December 29, 2015

Review: Awakening by Catrina Burgess

by Donna Huber

cover Awakening

"You want to learn the Death Arts?"
The look on his face was hard to read. It couldn't be everyday that someone wandered into the shop and made such a request.
I tried to look more confident than I felt. He couldn't tell my hands were trembling slightly inside my jacket pockets, could he? I forced to keep my gaze steady and resisted the urge to take my heels and run out the door.

The Review

The last review of 2015!

I chose to read Awakening by Catrina Burgess, not because it is something I would normally read, but because it looked like something my niece would read and I try to at least sort of keep up with what she is into. I was surprised just how much I enjoyed the story. When I discovered that the series had been on Wattpad I asked her if she had read it since I know she reads a number of stories there. She didn't think she had, but said it did look interesting.

I really liked 95% of this book. I loved the characters - Colina and Luke are great together. The minor characters are well rounded and used effectively in the story. The plot moved at a good pace that kept you wanting more, but didn't feel rushed. Right up to the end I couldn't put it down.

I thought Burgess could have done a bit better with the world building. I couldn't decide if they were in the real world with the added magic of Healers and Death Dealers or if it was a completely new universe. I'm leaning towards the former, but then I had trouble figuring out if it was the US or Europe. Colina mentions Scottish clans as being her people which made me think UK, but then there were other things that seemed a bit more American. Not having a clear idea of the setting was unsettling to me throughout the book.

I'm not typically into the dark stuff, but even the possibility of zombies didn't turn me off as the main story line was too good. I still had a quarter of the book left and I was already anticipating the next book in the series. But then there was a twist and my love for the book was crushed. I won't give it away, but I think it was a very big risk the author took. Seeing as the series had over 3 million reads on Wattpad (source: Goodreads entry) I guess others weren't as turned off by it as I was.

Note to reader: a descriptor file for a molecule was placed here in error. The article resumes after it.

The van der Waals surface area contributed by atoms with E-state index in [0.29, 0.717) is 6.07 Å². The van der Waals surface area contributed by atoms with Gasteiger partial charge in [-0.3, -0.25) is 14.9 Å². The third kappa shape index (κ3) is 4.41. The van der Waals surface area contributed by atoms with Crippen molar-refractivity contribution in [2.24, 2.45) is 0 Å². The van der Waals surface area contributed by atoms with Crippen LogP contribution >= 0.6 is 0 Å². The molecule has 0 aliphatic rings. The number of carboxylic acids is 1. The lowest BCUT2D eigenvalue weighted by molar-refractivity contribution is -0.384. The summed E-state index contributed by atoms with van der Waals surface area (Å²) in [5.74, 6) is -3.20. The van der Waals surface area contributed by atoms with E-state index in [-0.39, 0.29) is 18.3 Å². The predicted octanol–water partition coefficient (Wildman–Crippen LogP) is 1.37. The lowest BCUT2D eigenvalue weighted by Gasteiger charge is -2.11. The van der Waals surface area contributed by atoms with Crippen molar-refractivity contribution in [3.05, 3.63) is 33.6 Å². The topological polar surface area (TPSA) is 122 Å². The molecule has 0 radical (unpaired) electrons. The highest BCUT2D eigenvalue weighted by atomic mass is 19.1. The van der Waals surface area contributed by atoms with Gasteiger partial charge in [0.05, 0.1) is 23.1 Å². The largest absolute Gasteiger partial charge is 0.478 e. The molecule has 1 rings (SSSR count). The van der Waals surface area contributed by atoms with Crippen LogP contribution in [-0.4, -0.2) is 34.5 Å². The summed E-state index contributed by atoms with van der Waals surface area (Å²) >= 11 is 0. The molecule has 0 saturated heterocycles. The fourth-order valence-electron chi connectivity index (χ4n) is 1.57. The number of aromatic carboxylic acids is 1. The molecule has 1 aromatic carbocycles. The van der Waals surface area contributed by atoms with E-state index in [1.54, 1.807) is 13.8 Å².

Awakening is a very dark book. It gave me the same feel as Philip Pullman's His Dark Materials series.

Buy Awakening at Amazon

Book info:
available formats: ebook and print (336 pages)
published: October 2015 by Full Fathom Five Digital
ISBN13: 9781633700833
genres: horror, fantasy
target audience: young adult
source: Netgalley
read: November/December 2015

A free ebook was provided for this review. Girl Who Reads is an Amazon advertising affiliate; a small commission is earned when purchases are made at Amazon using any Amazon links on this site. Thank you for supporting Girl Who Reads.

December 28, 2015

8 Audio Books to Listen to #MondayBlogs

by Donna Huber 

Are you wrapping up 2015 with travel? If you so here are 8 audio books sure to entertain!

cover Bones on Ice
Bones on Ice by Kathy Reichs

Now that I realize that the Temperance Brennan in the books is not the same as the Temperance Brennan on the television show Bones, I found I enjoyed this novella better than the one I listened to in August. I prefer the television show, but it was a nice way to fill the silence at work. 

It is called the “death zone”: the point on Everest, nearly five miles high, above which a climber cannot be rescued. More than 250 souls have lost their lives there. Most of the bodies remain, abandoned, frozen in place. When an earthquake leads to a miraculous recovery, Dr. Temperance Brennan is hired to identify the frozen mummified human corpse. The victim is the daughter of a wealthy Charlotte couple who never got the chance to say goodbye. But far from offering solace and closure, Tempe’s findings only provoke more questions. What happened on Mount Everest? Was the young woman’s death an accident? Why aren’t the other climbers talking? And how far will those hiding the truth go to make sure the past stays buried?

Buy Bones on Ice at Amazon

cover Love May Fail
Love May Fail by Matthew Quick